What we learned at Blockchain Gamer Connects Helsinki 2018
Five months on from the first Blockchain Gamer Connects conference in San Francisco, the first iteration in Europe — Helsinki, Finland — was significant for more than that reason.
The sector continues to develop at breakneck pace, with companies planning to disrupt the existing state of affairs by “blockchainizing” this or that activity decloaking every week.
More importantly, the industry’s deeper thinkers are starting to get a grip on how to approach the sweet spot — the intersection of blockchain technology with games, game services, and the all-important user experience.
After Crypto Winter comes spring
Whether you think this is a good or a bad thing likely depends on how dependent your personal or company’s future funding is on your existing wallet balance.
Some blockchain game developers already appear to be in trouble because they didn’t — or couldn’t — convert their tokens into fiat currency before values plummeted, or because they can’t now raise the investment they once hoped for.
Yet, conversely, this bear market will drive speculators out of the market, as well as lowering the prices of playing many blockchain games, at least if they price their items in Ether.
As with a forest fire, then, the aftermath of 2018’s great crypto sell-off should be fertile ground for a new wave of more experienced, better-financed companies to thrive in 2019.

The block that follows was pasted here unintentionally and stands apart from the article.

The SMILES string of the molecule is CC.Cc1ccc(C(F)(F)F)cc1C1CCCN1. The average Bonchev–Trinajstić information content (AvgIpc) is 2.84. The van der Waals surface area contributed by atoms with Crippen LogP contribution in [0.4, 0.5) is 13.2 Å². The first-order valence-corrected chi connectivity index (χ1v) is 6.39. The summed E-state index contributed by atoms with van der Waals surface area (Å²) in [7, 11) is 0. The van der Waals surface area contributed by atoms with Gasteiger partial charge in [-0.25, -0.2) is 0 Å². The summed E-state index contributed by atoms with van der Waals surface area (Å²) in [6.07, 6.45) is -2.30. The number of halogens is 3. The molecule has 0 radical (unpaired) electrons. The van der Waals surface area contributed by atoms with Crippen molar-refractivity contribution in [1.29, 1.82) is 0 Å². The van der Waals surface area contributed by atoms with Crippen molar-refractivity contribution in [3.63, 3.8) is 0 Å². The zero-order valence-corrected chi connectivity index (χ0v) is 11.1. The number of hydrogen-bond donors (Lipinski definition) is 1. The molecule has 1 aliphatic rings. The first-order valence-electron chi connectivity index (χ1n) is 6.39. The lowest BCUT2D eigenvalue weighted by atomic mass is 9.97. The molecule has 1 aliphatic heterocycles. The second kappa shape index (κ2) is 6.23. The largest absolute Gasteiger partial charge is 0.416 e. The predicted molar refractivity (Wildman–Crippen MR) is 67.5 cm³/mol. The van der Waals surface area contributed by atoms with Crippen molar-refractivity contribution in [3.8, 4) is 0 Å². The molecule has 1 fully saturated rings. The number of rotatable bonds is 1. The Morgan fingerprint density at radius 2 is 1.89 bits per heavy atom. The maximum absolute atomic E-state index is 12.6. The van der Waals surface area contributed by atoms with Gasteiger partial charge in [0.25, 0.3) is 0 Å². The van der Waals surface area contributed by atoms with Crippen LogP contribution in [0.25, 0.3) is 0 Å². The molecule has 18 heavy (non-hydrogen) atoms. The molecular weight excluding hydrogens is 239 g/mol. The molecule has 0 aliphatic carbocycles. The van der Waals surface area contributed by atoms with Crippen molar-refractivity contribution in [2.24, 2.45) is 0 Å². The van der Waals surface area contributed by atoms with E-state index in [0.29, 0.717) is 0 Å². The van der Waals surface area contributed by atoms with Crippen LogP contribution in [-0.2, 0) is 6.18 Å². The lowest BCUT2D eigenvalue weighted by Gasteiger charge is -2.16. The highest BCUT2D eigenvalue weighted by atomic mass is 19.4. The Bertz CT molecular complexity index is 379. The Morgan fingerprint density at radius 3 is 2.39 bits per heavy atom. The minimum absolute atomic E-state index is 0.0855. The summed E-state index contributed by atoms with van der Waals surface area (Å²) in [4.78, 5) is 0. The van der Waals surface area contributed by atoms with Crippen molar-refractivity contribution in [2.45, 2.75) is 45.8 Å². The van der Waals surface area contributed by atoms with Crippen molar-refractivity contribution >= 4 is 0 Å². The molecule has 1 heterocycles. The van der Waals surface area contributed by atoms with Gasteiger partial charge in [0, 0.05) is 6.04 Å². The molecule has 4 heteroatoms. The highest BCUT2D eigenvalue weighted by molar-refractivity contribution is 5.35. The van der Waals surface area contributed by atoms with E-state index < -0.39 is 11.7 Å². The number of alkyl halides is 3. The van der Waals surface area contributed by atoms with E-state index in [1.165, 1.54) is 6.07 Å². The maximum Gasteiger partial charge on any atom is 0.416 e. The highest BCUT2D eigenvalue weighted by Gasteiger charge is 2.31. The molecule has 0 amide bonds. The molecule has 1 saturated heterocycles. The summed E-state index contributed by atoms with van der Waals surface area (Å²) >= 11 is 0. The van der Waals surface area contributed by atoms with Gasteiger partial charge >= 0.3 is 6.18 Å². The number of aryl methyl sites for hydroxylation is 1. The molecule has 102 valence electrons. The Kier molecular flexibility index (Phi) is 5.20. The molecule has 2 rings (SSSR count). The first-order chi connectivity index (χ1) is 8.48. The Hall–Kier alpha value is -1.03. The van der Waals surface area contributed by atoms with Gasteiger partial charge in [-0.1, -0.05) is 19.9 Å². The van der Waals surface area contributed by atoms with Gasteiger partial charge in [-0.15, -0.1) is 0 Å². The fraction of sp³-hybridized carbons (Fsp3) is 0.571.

Forget tokens, get items
In this way, the general attitude at Blockchain Gamer Connects Helsinki 2018 was measured optimism.
“I’m very bullish about cryptogames,” remarked keynote speaker Shirley Lin of DOGI (Discovery of Game Innovations).
“The current challenges will be solved in 6 to 12 months.”
In a similar way, Gabby Dizon from Alto.io spoke about the company’s ‘Item First’ approach, which is focused on getting developers to create games that rely on blockchainized items which can be used within different titles.
Dizon’s argument was, when presented correctly, for most gamers, items will be more valuable than cryptocurrency and also act a stronger measure of interest in a project.
Jeremy Horn from mobile developer Jam City provided a note of caution, however.
“Proof of scarcity isn’t interesting in-and-of-itself,” he argued.
Generally positive about blockchain technology, he was less convinced games would be the first mover, as many think.
Thinking deeply about player ownership
Kicking off day 2, Robby Yung from Animoca asked a similar question: “Why do games need blockchain?”
From this position, he suggested even if blockchain payment systems help solve issues such as fraud and chargebacks that’s “enough of a win”.
However, he thought blockchain could do more. “In-game currency is the low-hanging fruit,” he said.
Another bullish presentation came from Niantic’s John Linden. “Blockchain isn’t revolutionary, it’s evolutionary,” he claimed.
“Blockchain is a natural fit for games but gaming isn’t broken. We need to use it to make games better.”
In this way, Linden was another proponent of how in-game items on the blockchain can deepen the game experience.
“Gamers want a bigger stake in their games. Blockchain items give them ownership,” he said.
Stated in this way, the challenge over the coming months is for blockchain game developers to create games that have economies built around player ownership.
Yet Linden also has some concerns. “At present, too much friction is preventing growth and I worry this could keep us niche,” he said.
You can already sign up for Blockchain Gamer Connects London 2019 which runs 21–22 January 2019.
If you want to talk, our call for speakers is here.